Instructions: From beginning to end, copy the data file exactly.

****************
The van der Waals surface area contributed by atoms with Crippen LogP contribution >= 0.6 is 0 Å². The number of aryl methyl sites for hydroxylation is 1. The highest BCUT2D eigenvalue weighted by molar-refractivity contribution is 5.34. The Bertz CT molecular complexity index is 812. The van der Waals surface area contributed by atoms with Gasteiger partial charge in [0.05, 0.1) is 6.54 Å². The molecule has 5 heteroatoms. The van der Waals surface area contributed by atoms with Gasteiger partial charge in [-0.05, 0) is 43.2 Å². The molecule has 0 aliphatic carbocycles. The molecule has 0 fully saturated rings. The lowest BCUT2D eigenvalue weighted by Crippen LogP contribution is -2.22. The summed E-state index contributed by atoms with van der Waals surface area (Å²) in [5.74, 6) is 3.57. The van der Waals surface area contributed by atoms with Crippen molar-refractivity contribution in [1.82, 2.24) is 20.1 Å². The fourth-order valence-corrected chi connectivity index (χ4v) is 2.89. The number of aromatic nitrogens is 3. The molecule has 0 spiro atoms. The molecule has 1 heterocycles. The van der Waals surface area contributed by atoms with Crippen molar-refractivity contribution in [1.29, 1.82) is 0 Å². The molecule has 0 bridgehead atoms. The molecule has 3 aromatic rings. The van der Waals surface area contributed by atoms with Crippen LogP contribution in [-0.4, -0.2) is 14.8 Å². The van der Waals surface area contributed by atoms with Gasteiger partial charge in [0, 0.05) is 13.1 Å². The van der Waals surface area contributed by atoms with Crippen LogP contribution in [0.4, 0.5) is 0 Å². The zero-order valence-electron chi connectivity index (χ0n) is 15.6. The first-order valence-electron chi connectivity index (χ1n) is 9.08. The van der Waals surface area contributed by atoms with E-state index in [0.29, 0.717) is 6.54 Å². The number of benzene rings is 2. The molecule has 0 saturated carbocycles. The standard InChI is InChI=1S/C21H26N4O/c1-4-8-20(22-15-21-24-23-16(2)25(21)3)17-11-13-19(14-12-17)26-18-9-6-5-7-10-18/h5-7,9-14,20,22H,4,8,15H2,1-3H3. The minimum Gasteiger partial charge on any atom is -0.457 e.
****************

The van der Waals surface area contributed by atoms with Crippen LogP contribution >= 0.6 is 0 Å². The number of aryl methyl sites for hydroxylation is 1. The highest BCUT2D eigenvalue weighted by molar-refractivity contribution is 5.34. The Bertz CT molecular complexity index is 812. The van der Waals surface area contributed by atoms with Gasteiger partial charge in [0.05, 0.1) is 6.54 Å². The molecule has 5 heteroatoms. The van der Waals surface area contributed by atoms with Gasteiger partial charge in [-0.05, 0) is 43.2 Å². The molecule has 0 aliphatic carbocycles. The molecule has 0 fully saturated rings. The lowest BCUT2D eigenvalue weighted by Crippen LogP contribution is -2.22. The summed E-state index contributed by atoms with van der Waals surface area (Å²) in [5.74, 6) is 3.57. The van der Waals surface area contributed by atoms with Crippen molar-refractivity contribution in [1.82, 2.24) is 20.1 Å². The fourth-order valence-corrected chi connectivity index (χ4v) is 2.89. The number of aromatic nitrogens is 3. The molecule has 0 spiro atoms. The molecule has 1 heterocycles. The van der Waals surface area contributed by atoms with Crippen molar-refractivity contribution in [1.29, 1.82) is 0 Å². The molecule has 0 bridgehead atoms. The molecule has 3 aromatic rings. The van der Waals surface area contributed by atoms with Crippen LogP contribution in [-0.4, -0.2) is 14.8 Å². The van der Waals surface area contributed by atoms with Gasteiger partial charge in [0, 0.05) is 13.1 Å². The van der Waals surface area contributed by atoms with Crippen LogP contribution in [0.4, 0.5) is 0 Å². The zero-order valence-electron chi connectivity index (χ0n) is 15.6. The first-order valence-electron chi connectivity index (χ1n) is 9.08. The van der Waals surface area contributed by atoms with E-state index in [0.29, 0.717) is 6.54 Å². The number of benzene rings is 2. The molecule has 0 saturated carbocycles. The standard InChI is InChI=1S/C21H26N4O/c1-4-8-20(22-15-21-24-23-16(2)25(21)3)17-11-13-19(14-12-17)26-18-9-6-5-7-10-18/h5-7,9-14,20,22H,4,8,15H2,1-3H3. The minimum Gasteiger partial charge on any atom is -0.457 e.